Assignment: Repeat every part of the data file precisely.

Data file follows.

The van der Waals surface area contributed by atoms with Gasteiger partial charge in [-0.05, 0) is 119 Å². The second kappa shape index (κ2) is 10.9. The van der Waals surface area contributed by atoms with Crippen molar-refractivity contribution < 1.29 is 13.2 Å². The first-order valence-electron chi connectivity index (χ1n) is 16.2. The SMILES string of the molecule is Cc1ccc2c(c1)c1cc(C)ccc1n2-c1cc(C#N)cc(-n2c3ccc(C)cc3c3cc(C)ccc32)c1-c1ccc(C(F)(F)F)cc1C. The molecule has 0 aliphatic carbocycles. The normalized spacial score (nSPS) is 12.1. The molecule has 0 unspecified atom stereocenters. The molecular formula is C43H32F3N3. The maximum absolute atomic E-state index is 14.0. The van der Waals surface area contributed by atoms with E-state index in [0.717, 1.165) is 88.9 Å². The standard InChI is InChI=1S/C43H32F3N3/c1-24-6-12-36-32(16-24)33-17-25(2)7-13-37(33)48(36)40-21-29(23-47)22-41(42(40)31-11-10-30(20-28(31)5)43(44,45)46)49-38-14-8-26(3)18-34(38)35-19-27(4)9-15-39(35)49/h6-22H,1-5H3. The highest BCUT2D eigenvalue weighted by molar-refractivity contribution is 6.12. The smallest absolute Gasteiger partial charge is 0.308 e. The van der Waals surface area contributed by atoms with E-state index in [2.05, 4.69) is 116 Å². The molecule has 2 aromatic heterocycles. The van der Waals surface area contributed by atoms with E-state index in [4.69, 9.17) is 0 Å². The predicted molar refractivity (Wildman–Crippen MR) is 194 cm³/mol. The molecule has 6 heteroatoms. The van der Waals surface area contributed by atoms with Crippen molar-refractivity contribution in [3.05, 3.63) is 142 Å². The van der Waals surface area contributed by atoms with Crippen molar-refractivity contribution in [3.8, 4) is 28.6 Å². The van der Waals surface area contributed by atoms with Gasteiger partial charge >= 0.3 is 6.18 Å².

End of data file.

The van der Waals surface area contributed by atoms with Gasteiger partial charge in [-0.05, 0) is 119 Å². The second kappa shape index (κ2) is 10.9. The van der Waals surface area contributed by atoms with Crippen molar-refractivity contribution < 1.29 is 13.2 Å². The first-order valence-electron chi connectivity index (χ1n) is 16.2. The SMILES string of the molecule is Cc1ccc2c(c1)c1cc(C)ccc1n2-c1cc(C#N)cc(-n2c3ccc(C)cc3c3cc(C)ccc32)c1-c1ccc(C(F)(F)F)cc1C. The molecule has 0 aliphatic carbocycles. The normalized spacial score (nSPS) is 12.1. The molecule has 0 unspecified atom stereocenters. The molecular formula is C43H32F3N3. The maximum absolute atomic E-state index is 14.0. The van der Waals surface area contributed by atoms with E-state index in [0.717, 1.165) is 88.9 Å². The standard InChI is InChI=1S/C43H32F3N3/c1-24-6-12-36-32(16-24)33-17-25(2)7-13-37(33)48(36)40-21-29(23-47)22-41(42(40)31-11-10-30(20-28(31)5)43(44,45)46)49-38-14-8-26(3)18-34(38)35-19-27(4)9-15-39(35)49/h6-22H,1-5H3. The highest BCUT2D eigenvalue weighted by molar-refractivity contribution is 6.12. The smallest absolute Gasteiger partial charge is 0.308 e. The van der Waals surface area contributed by atoms with E-state index in [2.05, 4.69) is 116 Å². The molecule has 2 aromatic heterocycles. The van der Waals surface area contributed by atoms with E-state index in [4.69, 9.17) is 0 Å². The predicted molar refractivity (Wildman–Crippen MR) is 194 cm³/mol. The molecule has 6 heteroatoms. The van der Waals surface area contributed by atoms with Crippen molar-refractivity contribution in [3.05, 3.63) is 142 Å². The van der Waals surface area contributed by atoms with Crippen molar-refractivity contribution in [3.8, 4) is 28.6 Å². The van der Waals surface area contributed by atoms with Gasteiger partial charge >= 0.3 is 6.18 Å².